14 Daube 1947, n. 8 above, 192.

15 Jacob and Laban appear to have concluded three contracts altogether. The initial contract was for Jacob to work seven years for Rachel, then the second was agreed upon after Laban substituted Leah for Rachel at the wedding, and the affair of the speckled, spotted or dark-colored animals was the third.

16 While the older child was the primary heir, this could be undone. Most of the patriarchal stories in Genesis demonstrate the preferential treatment of a younger son. Isaac is preferred over Ishmael (Gen 21:10–12), Joseph over his older brothers (Gen 48:21–22), Judah over his older brothers (Gen 49:3–10), and Ephraim, Joseph's younger son, over Menasseh, Joseph's older son (Gen 48:1–6). Rules might be rules, but they can be manipulated.

17 See the blessing in Deut 28:1–6.

18 See Gen 15:18–31; 17:16.

19 See Gen 12:3.

20 Richard H. Hiers, Transfer of Property by Inheritance and Bequest in Biblical Law and Tradition, Journal of Law and Religion 10, 1993, (121–155), 147.

21 Raymond Westbrook, Property and the Family in Biblical Law, JSOTSS 113, Sheffield 1991, 149–150, 157–158. Although Numb 27:8 indicate that inheritance passes to a daughter only in the absence of a son and Laban did have sons (Gen 31:1), this might apply only to patrimonial estates, as evidenced by the issue of the alienation of tribal property that is the controversy in Numb 27.

22 See 2 Kgs 11:14, 18, 19, 20; Jer 37:2. The meaning of the phrase am ha-aretz changed during the Babylonian Exile, when according to 2 Kgs 25:12 only the poorest people of the land of Israel were left behind and not forcibly deported into exile.

23 See Meir Malul, Touching the Sexual Organs as an Oath Ceremony in an Akkadian Letter, Vetus Testamentum 37, 1987, 491–92.

24 Meir Malul, More on Pahad Yitsāq (Genesis XXXI 42,53) and the Oath by the Thigh, Vetus Testamentum 35, 1985, (192–200), 196–98 and Malul, Society, Law and Custom in the Land of Israel in Biblical Times and in the Ancient Near Eastern Cultures (Hebrew), Ramat-Gan 2006, 207–214.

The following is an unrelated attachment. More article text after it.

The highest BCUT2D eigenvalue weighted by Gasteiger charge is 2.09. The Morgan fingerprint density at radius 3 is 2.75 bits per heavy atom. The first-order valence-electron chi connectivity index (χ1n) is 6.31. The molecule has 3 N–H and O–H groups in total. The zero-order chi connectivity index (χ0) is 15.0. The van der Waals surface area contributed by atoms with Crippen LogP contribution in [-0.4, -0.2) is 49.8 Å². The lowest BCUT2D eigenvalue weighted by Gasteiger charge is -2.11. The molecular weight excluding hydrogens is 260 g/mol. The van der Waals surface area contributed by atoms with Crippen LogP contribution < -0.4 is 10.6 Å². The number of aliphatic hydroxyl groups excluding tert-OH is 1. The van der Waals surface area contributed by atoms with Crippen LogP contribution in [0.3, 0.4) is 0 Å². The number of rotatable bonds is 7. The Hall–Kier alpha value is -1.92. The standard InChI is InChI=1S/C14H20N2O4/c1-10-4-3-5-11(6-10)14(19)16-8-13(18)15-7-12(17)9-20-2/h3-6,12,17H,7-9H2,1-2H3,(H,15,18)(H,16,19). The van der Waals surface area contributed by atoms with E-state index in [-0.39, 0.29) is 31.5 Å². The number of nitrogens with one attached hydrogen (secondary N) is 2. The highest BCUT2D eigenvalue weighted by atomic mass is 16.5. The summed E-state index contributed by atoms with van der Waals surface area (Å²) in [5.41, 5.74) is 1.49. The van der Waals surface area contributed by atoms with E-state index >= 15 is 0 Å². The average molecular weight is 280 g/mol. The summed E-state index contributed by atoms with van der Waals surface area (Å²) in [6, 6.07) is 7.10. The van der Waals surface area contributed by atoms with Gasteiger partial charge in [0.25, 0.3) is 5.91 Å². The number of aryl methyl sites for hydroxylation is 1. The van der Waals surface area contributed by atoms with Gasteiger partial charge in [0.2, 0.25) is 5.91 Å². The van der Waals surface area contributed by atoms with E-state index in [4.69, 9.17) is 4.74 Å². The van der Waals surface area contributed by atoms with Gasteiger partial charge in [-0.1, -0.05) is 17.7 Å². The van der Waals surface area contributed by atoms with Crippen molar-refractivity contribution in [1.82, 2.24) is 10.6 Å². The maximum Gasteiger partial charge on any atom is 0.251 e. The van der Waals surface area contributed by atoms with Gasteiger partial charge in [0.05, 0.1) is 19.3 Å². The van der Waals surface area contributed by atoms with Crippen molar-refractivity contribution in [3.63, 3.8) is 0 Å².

25 It should be noted that Isaac prefaces his command to Esau to bring back game so that Isaac can eat it before blessing Esau with the phrase “I know not the day of my death” (Gen 27:2). This utterance might be a legal formula that formalizes the situation as a testamentary occasion. See E. A. Speiser, ‘I Know Not the Day of my Death,’ Journal of Biblical Literature 74, 1955, 252–256.

26 The situation of Sarah and Hagar differs significantly from the circumstances of the maids of Leah and Rachel, Bilhah and Zilpah. Leah and Rachel are competing in a contest of who could provide the most sons for Jacob (Gen 30). They name the sons born to their maidservants (Gen 30:6, 8, 12–13), a prerogative of a child's mother or adoptive mother (e.g. Gen 4:1; Exod 2:10; Jdg 13:24; 1 Sam 1:20). When the narrative makes later reference to Bilhah and Zilpah, they are still denoted as the maidservants of Rachel and Leah (Gen 35:23–26), not as the wives of Jacob or the mothers of their sons.

27 The closest biblical statute is Deut 21:15–17, which deals with two wives of equal social status (both are free, not slave) who are not loved equally by their husband. The statutes prescribes that the first-born child is entitled without any reservation or qualification to the first-born's right of a double portion in inheritance, whether the first-born is the son of the loved wife or the disliked wife.

28 For a one volume edition of the law collections of the ancient Near East, see Martha T. Roth, Law Collections from Mesopotamia and Asia Minor (2d edition), SBLWAW, Atlanta 1997.

29 There are a number of places in the Bible where an explicit contrast is made between a practice of the past and a contemporary one (whether contemporary to the time of the author or to the setting of the text is unclear). Besides name changes (Josh 14:15; 15:15; Jdg 1:10, 11, 23; 1 Sam 9:9) and demographic or political shifts (Deut 2:20; Josh 11:10), there is only one example of a change in legal practice. In Ruth 4:7, it is explained that in the past a man would take off his sandal and pass it to another man in order to validate a transaction of exchange or redemption. There is no explicit mention in the narratives of Genesis that the authors recognized that the legal system differed in the past or that the narratives of Genesis reflected an earlier legal system. Are there any implicit clues that the period of the patriarchal narratives reflected a different time? Although the length of the lives of the patriarchs and a number of the names of the deity are distinct in Genesis, I do not see any inkling of the concept that the legal system was different.


Export Citation